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Purple coneflower (Echinacea purpurea)

You Can ‘Bee’ Helpful by Planting Natives

Around the Gardens Blog

By Trent Gilmore, 2021 Native Plant Intern with the Friends of Birmingham Botanical Gardens

There has been a lot of buzz over the past few years about honeybees (Apis mellifera). More people than ever have taken up the practice of raising bees for several reasons, the most obvious being the delicious honey they produce, but also because of increased interest in saving them. 

This interest stems from the fact that we are facing what ecologists say is a pollinator crisis. Increased pesticide use and various pathogens have decimated honeybee populations. Although this is a serious issue, it’s not the decline in honeybees alone we need to worry about. 

The honeybee is not the only bee that needs protection. Other bees we should be working to protect are our many species of native bees. Honeybees are not native to North America; they were imported from Europe. Some species of our native bees include mason bees (Osmia bicornis), leafcutter bees (Megachile sp.), bumblebees (Bombus sp.), orchard bees (Osmia lignaria), and sweat bees (Halictus sp.). These are the bees that pollinated our flora long before we imported honeybees.

Our native bees are vastly more efficient at pollinating than their non-native counterparts because of the way they “dance.” This “dance,” a special process known as frequency-dependent selection, is the result of thousands of years of coevolution among our native bees and our flora. 

Many plants need to be cross-pollinated to set seeds. Some bees are more efficient in cross-pollinating than others. One of nature’s solutions for plants to get more “bang for their buck” was producing nectar only when it sensed specific frequencies from certain bees. Over thousands of years, bees evolved the ability to produce these frequencies by vibrating (dancing) when landing on a specific flower. 

This technique is most commonly performed by bumblebees, which use hundreds of frequencies. Because they are not native, honeybees do not efficiently pollinate much of our native flora. Honeybees are good at pollinating cultivated foods we grow; however, they are not good at pollinating our many native plants that rely on frequency-dependent selection.

What can we do to keep our native bee population healthy and strong? Answers include using fewer chemicals and limiting habitat reduction. The most effective solution is to stop replacing their food sources with non-native plants. The No. 1 factor negatively impacting native bees is the spread of invasive non-native plants that bees cannot recognize or use efficiently. It’s not that we need to devote entire landscapes to natives, but by adding more native plants to our gardens, we provide better food sources for our bees.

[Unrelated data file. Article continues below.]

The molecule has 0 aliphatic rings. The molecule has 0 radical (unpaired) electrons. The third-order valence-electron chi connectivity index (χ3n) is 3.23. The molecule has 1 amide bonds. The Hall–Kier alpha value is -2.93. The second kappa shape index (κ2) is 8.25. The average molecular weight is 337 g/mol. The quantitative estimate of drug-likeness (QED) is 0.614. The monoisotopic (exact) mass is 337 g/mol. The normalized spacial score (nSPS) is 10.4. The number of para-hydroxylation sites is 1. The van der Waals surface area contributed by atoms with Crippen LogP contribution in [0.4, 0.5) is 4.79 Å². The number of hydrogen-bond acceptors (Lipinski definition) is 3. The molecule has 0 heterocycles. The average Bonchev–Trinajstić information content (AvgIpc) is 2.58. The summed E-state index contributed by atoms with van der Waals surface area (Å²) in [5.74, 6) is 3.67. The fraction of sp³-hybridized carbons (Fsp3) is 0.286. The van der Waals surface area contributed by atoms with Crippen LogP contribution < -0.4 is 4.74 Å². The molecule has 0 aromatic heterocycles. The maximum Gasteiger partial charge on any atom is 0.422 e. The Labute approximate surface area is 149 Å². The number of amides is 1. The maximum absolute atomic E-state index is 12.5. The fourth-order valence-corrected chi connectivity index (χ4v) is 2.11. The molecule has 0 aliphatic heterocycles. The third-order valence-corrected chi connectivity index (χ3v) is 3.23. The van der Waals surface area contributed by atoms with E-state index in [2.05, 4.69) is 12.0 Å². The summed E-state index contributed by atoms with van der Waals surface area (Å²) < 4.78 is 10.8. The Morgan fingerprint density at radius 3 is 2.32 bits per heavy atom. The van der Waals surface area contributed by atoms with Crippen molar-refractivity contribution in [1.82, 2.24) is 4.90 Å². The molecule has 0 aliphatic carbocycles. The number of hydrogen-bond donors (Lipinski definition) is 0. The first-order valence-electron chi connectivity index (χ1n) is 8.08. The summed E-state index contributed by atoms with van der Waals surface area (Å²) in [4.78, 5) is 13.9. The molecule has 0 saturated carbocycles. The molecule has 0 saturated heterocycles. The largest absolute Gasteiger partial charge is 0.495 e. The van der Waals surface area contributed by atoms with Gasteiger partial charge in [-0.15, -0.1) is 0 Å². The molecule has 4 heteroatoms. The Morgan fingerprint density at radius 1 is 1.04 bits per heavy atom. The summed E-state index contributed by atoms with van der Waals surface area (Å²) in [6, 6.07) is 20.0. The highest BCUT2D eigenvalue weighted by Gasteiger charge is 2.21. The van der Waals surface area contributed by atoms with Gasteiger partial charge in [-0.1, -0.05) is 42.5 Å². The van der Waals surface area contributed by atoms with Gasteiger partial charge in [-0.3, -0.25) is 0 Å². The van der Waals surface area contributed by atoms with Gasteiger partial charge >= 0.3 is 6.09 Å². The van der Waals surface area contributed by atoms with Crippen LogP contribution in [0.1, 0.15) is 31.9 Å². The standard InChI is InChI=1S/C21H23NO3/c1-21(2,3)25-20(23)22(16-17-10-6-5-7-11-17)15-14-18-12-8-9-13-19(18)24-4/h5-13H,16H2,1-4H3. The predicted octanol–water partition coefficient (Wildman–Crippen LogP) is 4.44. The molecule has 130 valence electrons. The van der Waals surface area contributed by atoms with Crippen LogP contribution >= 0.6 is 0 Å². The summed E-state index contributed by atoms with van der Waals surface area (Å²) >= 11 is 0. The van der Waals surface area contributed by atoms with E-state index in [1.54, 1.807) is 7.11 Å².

Native bees on flowers
Above, left to right: Oakleaf hydrangea (Hydrangea quercifolia), black-eyed Susan (Rudbeckia sp.), cardinal flower (Lobelia cardinalis). Top photo: Purple coneflower (Echinacea purpurea)

Native plants that native bees love:

Oakleaf hydrangea (Hydrangea quercifolia)—intense fragrance, white flowers, flowers May–July

Eastern redbud (Cercis canadensis)—grows 20–30 feet tall, magenta blossoms in spring 

Buttonbush (Cephalanthus occidentalis)—flowers June–September, blooms white and pink, good for bumblebees

St. John’s wort (Hypericum frondosum)—yellow, puffy blooms, flowers June-July, produces lots of pollen

Sourwood (Oxydendrum arboreum)—flowers June–July, leaves turn crimson in the fall, leaf cutter bees enjoy them

Pickerelweed (Pontederia cordata)—aquatic nectar provider, flowers May–October, purple flowers

Purple coneflower (Echinacea purpurea)—grows 3-4 feet tall, pink/purple flowers, flowers June–September

Foxglove beardtongue (Penstemon digitalis)—white flowers, 2–4 feet tall, semi-evergreen, flowers May–July

Black-eyed Susan (Rudbeckia sp.)—yellow flowers, flowers June–September, many choices

Golden Alexander (Zizia aurea)—yellow flowers, flowers March–June, good early pollen production

Butterfly weed (Asclepias tuberosa)—deep orange flowers, Monarch butterfly food source, flowers June–August

Rough goldenrod (Solidago rugosa)—abundant small yellow flowers, flowers August–October, helps build food storages for winter

Mountain mint (Pycnanthemum muticum)—grows 1–3 feet, does well in moist soil, has a silvery leaf, good pollinator spring–fall

Cardinal flower (Lobelia cardinalis)—big red spiral blooms, grows 2–4 feet, flowers July–September

When planting make sure to have an abundance of diversity. These are only some of the numerous native plants that support our native bees. A quick Internet search will give you access to many others. 

Trent in the wildflower garden
Above: Trent in the Kaul Wildflower Garden at Birmingham Botanical Gardens